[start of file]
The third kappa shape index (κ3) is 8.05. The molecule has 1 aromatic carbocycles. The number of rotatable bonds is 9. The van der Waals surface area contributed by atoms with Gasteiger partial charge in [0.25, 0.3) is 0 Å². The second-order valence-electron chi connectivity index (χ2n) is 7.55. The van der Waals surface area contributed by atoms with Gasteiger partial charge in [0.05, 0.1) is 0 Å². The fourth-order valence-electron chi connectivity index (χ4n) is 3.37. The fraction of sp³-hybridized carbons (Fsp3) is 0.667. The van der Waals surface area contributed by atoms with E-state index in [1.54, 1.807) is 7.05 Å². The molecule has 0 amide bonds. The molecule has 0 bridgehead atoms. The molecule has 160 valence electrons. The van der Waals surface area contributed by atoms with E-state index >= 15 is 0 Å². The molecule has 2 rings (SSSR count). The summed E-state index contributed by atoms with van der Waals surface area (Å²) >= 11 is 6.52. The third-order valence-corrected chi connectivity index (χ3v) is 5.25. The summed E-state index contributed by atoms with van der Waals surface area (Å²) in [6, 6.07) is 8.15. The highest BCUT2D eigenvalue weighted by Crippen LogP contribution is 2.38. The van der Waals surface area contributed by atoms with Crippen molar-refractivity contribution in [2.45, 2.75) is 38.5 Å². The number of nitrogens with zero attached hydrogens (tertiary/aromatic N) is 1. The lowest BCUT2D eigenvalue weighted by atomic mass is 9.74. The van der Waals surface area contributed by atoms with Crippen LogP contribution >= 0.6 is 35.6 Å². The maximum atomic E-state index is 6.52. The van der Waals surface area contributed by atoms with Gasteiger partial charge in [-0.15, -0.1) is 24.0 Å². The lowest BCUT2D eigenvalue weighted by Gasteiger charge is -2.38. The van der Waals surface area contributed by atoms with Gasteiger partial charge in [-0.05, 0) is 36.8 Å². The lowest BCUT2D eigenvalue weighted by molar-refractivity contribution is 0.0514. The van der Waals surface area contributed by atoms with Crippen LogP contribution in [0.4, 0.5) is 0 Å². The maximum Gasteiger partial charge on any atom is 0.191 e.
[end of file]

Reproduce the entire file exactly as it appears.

The third kappa shape index (κ3) is 8.05. The molecule has 1 aromatic carbocycles. The number of rotatable bonds is 9. The van der Waals surface area contributed by atoms with Gasteiger partial charge in [0.25, 0.3) is 0 Å². The second-order valence-electron chi connectivity index (χ2n) is 7.55. The van der Waals surface area contributed by atoms with Gasteiger partial charge in [0.05, 0.1) is 0 Å². The fourth-order valence-electron chi connectivity index (χ4n) is 3.37. The fraction of sp³-hybridized carbons (Fsp3) is 0.667. The van der Waals surface area contributed by atoms with E-state index in [1.54, 1.807) is 7.05 Å². The molecule has 0 amide bonds. The molecule has 0 bridgehead atoms. The molecule has 160 valence electrons. The van der Waals surface area contributed by atoms with E-state index >= 15 is 0 Å². The molecule has 2 rings (SSSR count). The summed E-state index contributed by atoms with van der Waals surface area (Å²) >= 11 is 6.52. The third-order valence-corrected chi connectivity index (χ3v) is 5.25. The summed E-state index contributed by atoms with van der Waals surface area (Å²) in [6, 6.07) is 8.15. The highest BCUT2D eigenvalue weighted by Crippen LogP contribution is 2.38. The van der Waals surface area contributed by atoms with Crippen molar-refractivity contribution in [2.45, 2.75) is 38.5 Å². The number of nitrogens with zero attached hydrogens (tertiary/aromatic N) is 1. The lowest BCUT2D eigenvalue weighted by atomic mass is 9.74. The van der Waals surface area contributed by atoms with Crippen LogP contribution >= 0.6 is 35.6 Å². The maximum atomic E-state index is 6.52. The van der Waals surface area contributed by atoms with Gasteiger partial charge in [-0.15, -0.1) is 24.0 Å². The lowest BCUT2D eigenvalue weighted by Gasteiger charge is -2.38. The van der Waals surface area contributed by atoms with Gasteiger partial charge in [-0.05, 0) is 36.8 Å². The lowest BCUT2D eigenvalue weighted by molar-refractivity contribution is 0.0514. The van der Waals surface area contributed by atoms with Crippen LogP contribution in [0.4, 0.5) is 0 Å². The maximum Gasteiger partial charge on any atom is 0.191 e.